The teasing at school was inevitable.  Most of those kids had never seen me without some form of attempted mullet.  The drastic sudden change also made my ears look (in my eyes) freaking huge.  To me, I looked like another kid in our school named “Trophy”.  Trophy was called that because his ears stuck out so far they made his head look like a big trophy.  I was hideous!  I was Samson without his locks.  I had nothing.  I attempted to grow a moustache.  This was abandoned in less than a week when a girl at the grocery store that I liked named Kathleen recommended that I lose the ‘stache.  It was hopeless.  I felt…naked.

When grunge hit the ground running in the early 90’s, rockers one by one began to shed their locks.  Many ladies of the 80’s fainted when Jon Bon Jovi went short in 1993 for Keep the Faith.  Three years later, some thrash acolytes nearly had heart failure when not one, not two, not three, but all four members of Metallica included James Fucking Hetfield cut their hair short!  The game was over.  While many rockers such as Ozzy, Alice, and Nikki elected to keep their hair, they were overshadowed by the folks who let it go:  David Lee Roth, Edward Van Halen, Tommy Lee, Paul Stanley (notably for Phantom of the Opera), pretty much all of Aerosmith except for Tyler and Perry….There were no magazine headlines that said “Alice Cooper Keeps His Hair Long”.  But there were headlines to the effect of “The World is Ending — Jon Bon Has Cut His Curls!”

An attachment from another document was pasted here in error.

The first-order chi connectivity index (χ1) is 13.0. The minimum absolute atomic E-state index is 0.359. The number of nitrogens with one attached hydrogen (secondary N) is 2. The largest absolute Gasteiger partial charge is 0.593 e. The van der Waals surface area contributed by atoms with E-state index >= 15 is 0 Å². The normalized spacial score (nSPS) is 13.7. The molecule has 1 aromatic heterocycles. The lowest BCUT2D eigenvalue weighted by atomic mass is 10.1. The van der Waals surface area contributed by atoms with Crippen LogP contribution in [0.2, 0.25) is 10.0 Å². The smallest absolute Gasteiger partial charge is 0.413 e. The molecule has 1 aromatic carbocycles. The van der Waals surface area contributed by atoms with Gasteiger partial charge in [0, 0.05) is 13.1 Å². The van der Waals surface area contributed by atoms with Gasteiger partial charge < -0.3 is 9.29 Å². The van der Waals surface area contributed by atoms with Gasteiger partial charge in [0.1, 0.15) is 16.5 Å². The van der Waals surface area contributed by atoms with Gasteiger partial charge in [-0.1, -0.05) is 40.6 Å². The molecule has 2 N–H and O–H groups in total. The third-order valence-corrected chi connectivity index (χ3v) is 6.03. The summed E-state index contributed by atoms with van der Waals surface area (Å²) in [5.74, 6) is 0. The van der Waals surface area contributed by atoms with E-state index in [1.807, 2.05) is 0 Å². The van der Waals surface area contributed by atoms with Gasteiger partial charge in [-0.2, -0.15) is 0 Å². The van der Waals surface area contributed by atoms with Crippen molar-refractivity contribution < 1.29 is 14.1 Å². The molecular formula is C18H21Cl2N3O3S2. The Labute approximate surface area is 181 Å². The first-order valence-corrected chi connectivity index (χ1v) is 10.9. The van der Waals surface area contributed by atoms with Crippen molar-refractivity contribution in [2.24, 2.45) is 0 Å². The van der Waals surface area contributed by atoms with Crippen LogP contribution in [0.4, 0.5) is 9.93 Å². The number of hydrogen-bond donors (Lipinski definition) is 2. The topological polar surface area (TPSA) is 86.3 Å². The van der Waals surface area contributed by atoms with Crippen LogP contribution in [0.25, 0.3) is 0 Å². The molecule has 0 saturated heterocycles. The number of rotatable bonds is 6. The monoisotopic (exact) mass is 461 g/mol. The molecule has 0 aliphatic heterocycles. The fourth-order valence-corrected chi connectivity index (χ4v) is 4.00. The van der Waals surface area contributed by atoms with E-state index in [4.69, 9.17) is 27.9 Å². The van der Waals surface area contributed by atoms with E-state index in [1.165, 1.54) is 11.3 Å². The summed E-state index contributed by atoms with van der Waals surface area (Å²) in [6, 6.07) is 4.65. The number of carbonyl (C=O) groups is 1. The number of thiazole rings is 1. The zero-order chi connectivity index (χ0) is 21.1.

As rockers age, so do our styles.  I thought Jon Lord looked very distinguished, with his silvery hair in a ponytail when he got older.  Some of us have cut our hair, some of us have lost our hair.  Some of us dye it and some of us shave it.  In this day and age, it is very difficult to tell one’s musical affiliation by hairstyle alone.  You can have long hair and be a DJ spinning samples on a laptop.  A guy shredding lead electric guitar is just as likely to have short hair as long.  Over there, that metal band has a bunch of people with dreadlocks, and that rap group does too!  Mohawk with dreadlocks?  Hello Doug Pinnick from King’s X!  Sub-cultures continue to clash in ways both new and retro, and as with any style, music will always have a part in it.